Dikes of Holland, Voyagers of Legend
Dikes of Holland and The Young
Reviewed by Austin Powell, Fri., Nov. 26, 2010
Dikes of Holland(Sundae Records)
The YoungVoyagers of Legend (Mexican Summer)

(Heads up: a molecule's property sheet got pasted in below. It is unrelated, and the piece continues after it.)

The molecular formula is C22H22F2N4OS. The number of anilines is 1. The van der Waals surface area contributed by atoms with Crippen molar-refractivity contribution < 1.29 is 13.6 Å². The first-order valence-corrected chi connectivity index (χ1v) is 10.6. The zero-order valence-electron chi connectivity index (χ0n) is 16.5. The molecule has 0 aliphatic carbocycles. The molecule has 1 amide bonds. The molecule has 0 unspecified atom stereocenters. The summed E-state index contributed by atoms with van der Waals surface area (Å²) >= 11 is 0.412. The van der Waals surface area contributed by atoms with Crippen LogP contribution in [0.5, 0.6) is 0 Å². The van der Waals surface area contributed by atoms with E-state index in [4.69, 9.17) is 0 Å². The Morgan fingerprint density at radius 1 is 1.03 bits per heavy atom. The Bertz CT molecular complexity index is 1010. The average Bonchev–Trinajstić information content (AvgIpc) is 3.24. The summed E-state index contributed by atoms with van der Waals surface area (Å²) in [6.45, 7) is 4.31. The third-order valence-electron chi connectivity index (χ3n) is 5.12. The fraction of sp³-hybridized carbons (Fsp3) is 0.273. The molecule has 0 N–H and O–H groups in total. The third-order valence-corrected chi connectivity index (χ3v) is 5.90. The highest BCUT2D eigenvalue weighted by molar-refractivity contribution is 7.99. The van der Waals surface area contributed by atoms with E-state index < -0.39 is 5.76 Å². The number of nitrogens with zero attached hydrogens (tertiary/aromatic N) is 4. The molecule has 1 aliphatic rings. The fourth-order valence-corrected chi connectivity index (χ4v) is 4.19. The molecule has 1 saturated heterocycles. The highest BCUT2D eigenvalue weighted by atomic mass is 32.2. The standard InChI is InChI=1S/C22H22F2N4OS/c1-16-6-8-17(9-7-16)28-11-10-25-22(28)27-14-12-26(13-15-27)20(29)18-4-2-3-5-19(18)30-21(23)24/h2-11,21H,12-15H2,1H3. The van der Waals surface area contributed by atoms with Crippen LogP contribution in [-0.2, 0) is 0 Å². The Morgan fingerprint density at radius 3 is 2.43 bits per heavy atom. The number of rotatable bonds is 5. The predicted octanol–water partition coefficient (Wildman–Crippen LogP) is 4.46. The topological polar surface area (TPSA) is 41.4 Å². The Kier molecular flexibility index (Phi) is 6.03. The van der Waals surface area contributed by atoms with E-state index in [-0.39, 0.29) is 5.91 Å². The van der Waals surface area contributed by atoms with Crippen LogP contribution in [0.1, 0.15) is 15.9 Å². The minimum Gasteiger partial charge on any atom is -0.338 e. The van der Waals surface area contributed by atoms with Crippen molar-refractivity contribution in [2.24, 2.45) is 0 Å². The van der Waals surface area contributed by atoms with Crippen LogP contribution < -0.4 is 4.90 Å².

Like a spitfire punk version of the Band, Dikes of Holland takes a Russian roulette approach to songwriting and live performances, trading instruments and lead vocals on nearly every number. That versatility – unapparent on earlier 7-inch singles – works wonders on the local quintet's debut full-length, a grimy chain reaction of psychotic post-punk. Guitarist Trey Reimer heads the most fully formed endeavors: "Sunrise," "No Desire," and "Get Your Shovels Out," the latter recalling the climax to a No Wave Western. Producer John Paul Bohon retreats to the garage for the drunken bop of "I've Brothers Everywhere," while When Dinosaurs Ruled the Earth sideman Chris Anton fronts the Crampsian boogie "Out of Nowhere" and plows "Into the Ditches" straight through the guardrail. Elizabeth Hererra proves the X-factor, a femme turning fatal in freak-out "Anymore." Fellow Casual Victim Pile alum the Young treks similar terrain, only at half the speed on its proper debut for tastemaking NYC indie Mexican Summer. Originally a one-man act, Hans Zimmerman still leads this Austin fourpiece, delivering huge fuzz-tone guitar leads and even stronger hooks. Limited to 1,000 copies, Voyagers of Legend merges psych-pop and noise into dank punk ballads in a manner not heard locally since the halcyon clamor of Trance Syndicate Records. With the album at times too distorted for its own good, standout "Bird in the Bush" and its instantly familiar refrain of "Maybe I'll just fade away" proves the Young's national potential.